Newsstand: June 8, 2010
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Newsstand: June 8, 2010

lllustration by Clayton Hanmer/Torontoist.

Excuse me, Officer, I believe the gentleman in the balaclava carrying the cinderblock may be a miscreant of some sort. Police chief Bill Blair is asking peaceful G20 protesters to aid the police in identifying violent rioters in their midst. In an interview yesterday, the chief advised well-intentioned demonstrators not to get “sucked into” criminal behaviour and to point out troublemakers. Once you’ve done that, you’ll probably want to move to a different part of the protest as to avoid interaction with any anarchists whose pals have been scooped up by the paddy wagons as a result of your civic-mindedness.
The Council of Canadians is irate about the artificial lake that the government is creating at the G8/G20 media centre, and has written to the Geographical Names Board of Canada asking them to name it “Harper’s Folly.” The lake—or reflecting pool, as Federal Industry Minister Tony Clement points out—is part of a 20,000 square foot exhibit at the Direct Energy Centre, which also includes a dock and “a ten-metre screen showing a video loop of cottage fun.” With the government judging this travesty insufficient to make Canada look completely pathetic and desperate for media love, the trapped and bewildered international press corps will also be treated to an exhibit called “Cityscape,” which will include replicas of Toronto landmarks. It’s unclear whether organizers understand that the media centre is actually in Toronto.
In rare non-summit related news, the Sun is mad at Kyle Rae (Ward 27, Toronto Centre–Rosedale) for throwing a bash to celebrate his retirement from politics. The party was held at the Rosewater Supper Club on Monday night and included hors d’oeuvres and a cash bar. It’s unclear whether the taxpayers funded the shindig, but the Sun thinks we might have and they aren’t at all happy about it. Councillor Doug Holyday, presumably quoted because Rob Ford was unavailable, said that a retirement party is all well and good, but not at the expense of taxpayers. Which it probably was, maybe.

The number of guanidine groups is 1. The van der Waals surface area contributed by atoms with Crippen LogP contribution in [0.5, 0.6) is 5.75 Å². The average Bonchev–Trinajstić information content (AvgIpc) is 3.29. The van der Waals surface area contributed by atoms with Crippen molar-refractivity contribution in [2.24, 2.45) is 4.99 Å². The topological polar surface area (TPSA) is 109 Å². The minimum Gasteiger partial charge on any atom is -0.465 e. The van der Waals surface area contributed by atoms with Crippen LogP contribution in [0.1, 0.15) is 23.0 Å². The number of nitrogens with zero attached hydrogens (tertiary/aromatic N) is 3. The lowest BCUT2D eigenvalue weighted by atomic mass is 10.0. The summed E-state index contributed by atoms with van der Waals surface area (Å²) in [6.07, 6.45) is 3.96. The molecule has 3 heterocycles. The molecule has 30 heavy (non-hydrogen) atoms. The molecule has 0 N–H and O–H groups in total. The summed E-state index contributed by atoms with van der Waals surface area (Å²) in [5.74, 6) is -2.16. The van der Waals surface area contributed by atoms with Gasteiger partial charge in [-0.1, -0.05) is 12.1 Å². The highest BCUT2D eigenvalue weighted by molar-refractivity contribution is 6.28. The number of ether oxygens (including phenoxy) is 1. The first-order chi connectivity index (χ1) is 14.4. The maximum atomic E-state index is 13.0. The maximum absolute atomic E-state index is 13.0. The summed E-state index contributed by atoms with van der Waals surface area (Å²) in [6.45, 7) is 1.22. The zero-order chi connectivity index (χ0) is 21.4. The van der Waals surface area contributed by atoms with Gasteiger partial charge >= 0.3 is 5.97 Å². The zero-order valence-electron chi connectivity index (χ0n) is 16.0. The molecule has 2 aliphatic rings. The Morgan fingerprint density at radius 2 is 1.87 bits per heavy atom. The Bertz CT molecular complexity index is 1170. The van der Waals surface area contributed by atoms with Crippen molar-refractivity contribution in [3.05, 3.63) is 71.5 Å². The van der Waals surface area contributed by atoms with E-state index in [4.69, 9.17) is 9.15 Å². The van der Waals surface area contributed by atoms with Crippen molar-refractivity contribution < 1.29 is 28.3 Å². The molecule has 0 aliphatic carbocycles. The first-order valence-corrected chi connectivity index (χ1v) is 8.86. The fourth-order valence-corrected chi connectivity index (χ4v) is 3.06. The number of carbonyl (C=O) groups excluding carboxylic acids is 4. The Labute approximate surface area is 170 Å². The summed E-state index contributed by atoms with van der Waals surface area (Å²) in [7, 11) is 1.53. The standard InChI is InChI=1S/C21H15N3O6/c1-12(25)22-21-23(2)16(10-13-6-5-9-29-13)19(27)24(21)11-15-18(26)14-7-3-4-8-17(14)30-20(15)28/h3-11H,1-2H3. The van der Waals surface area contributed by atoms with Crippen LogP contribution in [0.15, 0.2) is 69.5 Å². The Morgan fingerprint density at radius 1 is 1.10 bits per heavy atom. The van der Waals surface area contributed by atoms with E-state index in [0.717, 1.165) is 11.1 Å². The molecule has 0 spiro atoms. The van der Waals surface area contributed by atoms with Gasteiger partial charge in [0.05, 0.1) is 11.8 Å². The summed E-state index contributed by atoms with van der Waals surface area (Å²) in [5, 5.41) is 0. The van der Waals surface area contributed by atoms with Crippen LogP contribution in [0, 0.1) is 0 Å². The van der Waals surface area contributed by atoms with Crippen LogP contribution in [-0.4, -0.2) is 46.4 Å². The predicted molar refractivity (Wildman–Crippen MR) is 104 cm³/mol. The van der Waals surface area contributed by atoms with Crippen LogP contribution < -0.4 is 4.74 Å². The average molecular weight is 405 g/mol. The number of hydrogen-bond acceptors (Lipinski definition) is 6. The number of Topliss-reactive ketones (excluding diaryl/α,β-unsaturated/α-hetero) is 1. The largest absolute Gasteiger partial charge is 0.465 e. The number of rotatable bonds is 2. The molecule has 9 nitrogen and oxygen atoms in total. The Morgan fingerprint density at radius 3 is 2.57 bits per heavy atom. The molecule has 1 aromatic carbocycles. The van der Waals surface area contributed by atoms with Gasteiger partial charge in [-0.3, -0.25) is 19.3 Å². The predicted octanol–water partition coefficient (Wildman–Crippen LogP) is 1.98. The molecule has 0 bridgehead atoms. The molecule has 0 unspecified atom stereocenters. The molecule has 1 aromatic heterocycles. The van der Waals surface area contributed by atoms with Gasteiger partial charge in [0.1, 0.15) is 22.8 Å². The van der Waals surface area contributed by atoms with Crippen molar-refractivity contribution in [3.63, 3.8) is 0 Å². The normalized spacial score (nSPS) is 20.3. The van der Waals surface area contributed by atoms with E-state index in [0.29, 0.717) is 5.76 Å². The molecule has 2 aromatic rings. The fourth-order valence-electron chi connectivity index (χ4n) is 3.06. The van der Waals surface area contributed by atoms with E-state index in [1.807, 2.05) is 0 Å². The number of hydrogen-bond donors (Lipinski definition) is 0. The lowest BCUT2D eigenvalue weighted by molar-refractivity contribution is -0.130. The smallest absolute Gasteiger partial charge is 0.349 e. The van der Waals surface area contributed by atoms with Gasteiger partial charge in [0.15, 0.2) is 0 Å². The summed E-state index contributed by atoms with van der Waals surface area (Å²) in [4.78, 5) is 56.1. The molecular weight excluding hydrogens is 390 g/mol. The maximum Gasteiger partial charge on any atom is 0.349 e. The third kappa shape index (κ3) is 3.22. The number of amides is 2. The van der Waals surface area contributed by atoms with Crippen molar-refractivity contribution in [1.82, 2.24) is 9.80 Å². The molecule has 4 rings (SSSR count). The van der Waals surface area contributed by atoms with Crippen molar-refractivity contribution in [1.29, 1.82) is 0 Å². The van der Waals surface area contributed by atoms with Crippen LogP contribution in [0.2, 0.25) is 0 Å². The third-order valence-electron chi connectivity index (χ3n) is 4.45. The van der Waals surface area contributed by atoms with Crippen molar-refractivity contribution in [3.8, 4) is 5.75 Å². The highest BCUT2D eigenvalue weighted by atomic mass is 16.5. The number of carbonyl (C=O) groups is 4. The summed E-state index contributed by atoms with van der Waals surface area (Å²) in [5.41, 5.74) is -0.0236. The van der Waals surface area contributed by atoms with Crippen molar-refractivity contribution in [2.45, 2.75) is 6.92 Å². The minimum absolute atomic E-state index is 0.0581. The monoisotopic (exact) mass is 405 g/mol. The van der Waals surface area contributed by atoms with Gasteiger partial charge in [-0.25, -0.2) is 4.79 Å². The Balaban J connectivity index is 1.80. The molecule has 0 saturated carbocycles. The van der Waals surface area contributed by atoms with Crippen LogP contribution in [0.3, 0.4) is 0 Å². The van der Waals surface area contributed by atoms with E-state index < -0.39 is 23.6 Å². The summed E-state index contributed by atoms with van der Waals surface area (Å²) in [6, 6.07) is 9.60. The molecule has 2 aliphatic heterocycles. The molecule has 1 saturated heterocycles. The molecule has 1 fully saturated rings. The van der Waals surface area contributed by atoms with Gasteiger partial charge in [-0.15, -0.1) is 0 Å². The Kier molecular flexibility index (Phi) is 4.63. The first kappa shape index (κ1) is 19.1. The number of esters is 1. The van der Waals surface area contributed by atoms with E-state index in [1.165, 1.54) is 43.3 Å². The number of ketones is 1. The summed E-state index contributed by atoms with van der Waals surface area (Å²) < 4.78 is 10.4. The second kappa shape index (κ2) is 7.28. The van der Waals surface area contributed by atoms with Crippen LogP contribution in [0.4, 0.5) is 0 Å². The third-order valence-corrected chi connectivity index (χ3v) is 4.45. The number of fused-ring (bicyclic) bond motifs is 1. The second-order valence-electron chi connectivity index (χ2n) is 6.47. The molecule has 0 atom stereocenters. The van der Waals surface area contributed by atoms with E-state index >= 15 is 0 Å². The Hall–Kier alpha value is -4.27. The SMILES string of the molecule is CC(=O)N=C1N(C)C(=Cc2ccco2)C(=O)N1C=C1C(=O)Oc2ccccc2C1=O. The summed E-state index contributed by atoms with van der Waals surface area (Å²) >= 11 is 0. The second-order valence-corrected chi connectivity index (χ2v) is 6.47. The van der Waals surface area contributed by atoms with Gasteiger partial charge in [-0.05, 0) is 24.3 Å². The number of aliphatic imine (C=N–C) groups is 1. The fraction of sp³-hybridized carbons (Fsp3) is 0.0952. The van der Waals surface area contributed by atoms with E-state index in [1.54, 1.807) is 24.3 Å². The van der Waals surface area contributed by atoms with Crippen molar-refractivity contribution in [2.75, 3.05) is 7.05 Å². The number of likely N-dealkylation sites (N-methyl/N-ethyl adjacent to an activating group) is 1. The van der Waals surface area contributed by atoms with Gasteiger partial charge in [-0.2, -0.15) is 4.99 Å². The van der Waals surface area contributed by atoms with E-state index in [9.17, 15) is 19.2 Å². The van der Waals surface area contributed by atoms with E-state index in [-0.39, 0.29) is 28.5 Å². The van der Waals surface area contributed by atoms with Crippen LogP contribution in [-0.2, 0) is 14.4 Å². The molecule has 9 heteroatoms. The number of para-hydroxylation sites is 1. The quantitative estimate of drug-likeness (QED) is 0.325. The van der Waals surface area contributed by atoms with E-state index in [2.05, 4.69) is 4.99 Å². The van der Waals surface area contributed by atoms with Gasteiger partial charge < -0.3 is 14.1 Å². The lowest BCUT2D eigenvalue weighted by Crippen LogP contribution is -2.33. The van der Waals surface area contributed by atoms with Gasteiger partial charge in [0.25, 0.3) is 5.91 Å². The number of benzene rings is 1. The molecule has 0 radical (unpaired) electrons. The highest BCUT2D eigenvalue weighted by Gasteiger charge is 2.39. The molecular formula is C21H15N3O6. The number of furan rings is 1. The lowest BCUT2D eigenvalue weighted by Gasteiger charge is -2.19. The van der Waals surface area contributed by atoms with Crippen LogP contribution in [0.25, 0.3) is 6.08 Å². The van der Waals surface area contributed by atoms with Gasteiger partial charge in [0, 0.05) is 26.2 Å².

You can put your John Tory bumper stickers back in the garden shed for another four years. Speaking after a candidate debate that he moderated last night, Tory confirmed that he is absolutely, positively not going to run for mayor of Toronto this year.
Mississauga Mayor Hazel McCallion wants to raise the amount of her legal expenses that will be covered by Mississauga taxpayers from $100,000 to $400,000 in an ongoing conflict of interest enquiry. McCallion’s lawyers sent a letter to Mississauga City Council saying that the mayor had already been billed over $100,000, none of which had yet been reimbursed. McCallion didn’t comment directly, but in her young day, a girl could hire herself a fancy city lawyer for the price of a buggy-whip and a ticket to a Fatty Arbuckle movie.

CORRECTION: JUNE 8, 2010 Kyle Rae (Ward 27, Toronto Centre–Rosedale)—and not, as this article originally said, Bob Rae (Member of Parliament for Toronto Centre)—held a retirement party on Monday night; only Kyle Rae has announced he is retiring. Torontoist apologizes to both Raes.